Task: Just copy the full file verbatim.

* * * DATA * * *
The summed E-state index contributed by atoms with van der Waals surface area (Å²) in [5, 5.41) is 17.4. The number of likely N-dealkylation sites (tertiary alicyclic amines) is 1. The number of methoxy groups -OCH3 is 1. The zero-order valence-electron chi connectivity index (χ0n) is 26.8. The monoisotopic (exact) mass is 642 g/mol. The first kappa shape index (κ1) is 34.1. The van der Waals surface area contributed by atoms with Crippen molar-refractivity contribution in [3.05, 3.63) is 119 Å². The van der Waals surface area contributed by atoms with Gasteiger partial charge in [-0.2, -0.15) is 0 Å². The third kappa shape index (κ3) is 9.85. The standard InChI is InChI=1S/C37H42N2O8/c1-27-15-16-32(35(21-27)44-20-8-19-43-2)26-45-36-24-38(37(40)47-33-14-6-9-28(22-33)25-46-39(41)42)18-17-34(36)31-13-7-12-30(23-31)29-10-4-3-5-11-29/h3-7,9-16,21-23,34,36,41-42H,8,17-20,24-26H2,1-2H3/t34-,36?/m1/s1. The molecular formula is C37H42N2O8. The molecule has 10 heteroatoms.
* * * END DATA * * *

The summed E-state index contributed by atoms with van der Waals surface area (Å²) in [5, 5.41) is 17.4. The number of likely N-dealkylation sites (tertiary alicyclic amines) is 1. The number of methoxy groups -OCH3 is 1. The zero-order valence-electron chi connectivity index (χ0n) is 26.8. The monoisotopic (exact) mass is 642 g/mol. The first kappa shape index (κ1) is 34.1. The van der Waals surface area contributed by atoms with Crippen molar-refractivity contribution in [3.05, 3.63) is 119 Å². The van der Waals surface area contributed by atoms with Gasteiger partial charge in [-0.2, -0.15) is 0 Å². The third kappa shape index (κ3) is 9.85. The standard InChI is InChI=1S/C37H42N2O8/c1-27-15-16-32(35(21-27)44-20-8-19-43-2)26-45-36-24-38(37(40)47-33-14-6-9-28(22-33)25-46-39(41)42)18-17-34(36)31-13-7-12-30(23-31)29-10-4-3-5-11-29/h3-7,9-16,21-23,34,36,41-42H,8,17-20,24-26H2,1-2H3/t34-,36?/m1/s1. The molecular formula is C37H42N2O8. The molecule has 10 heteroatoms.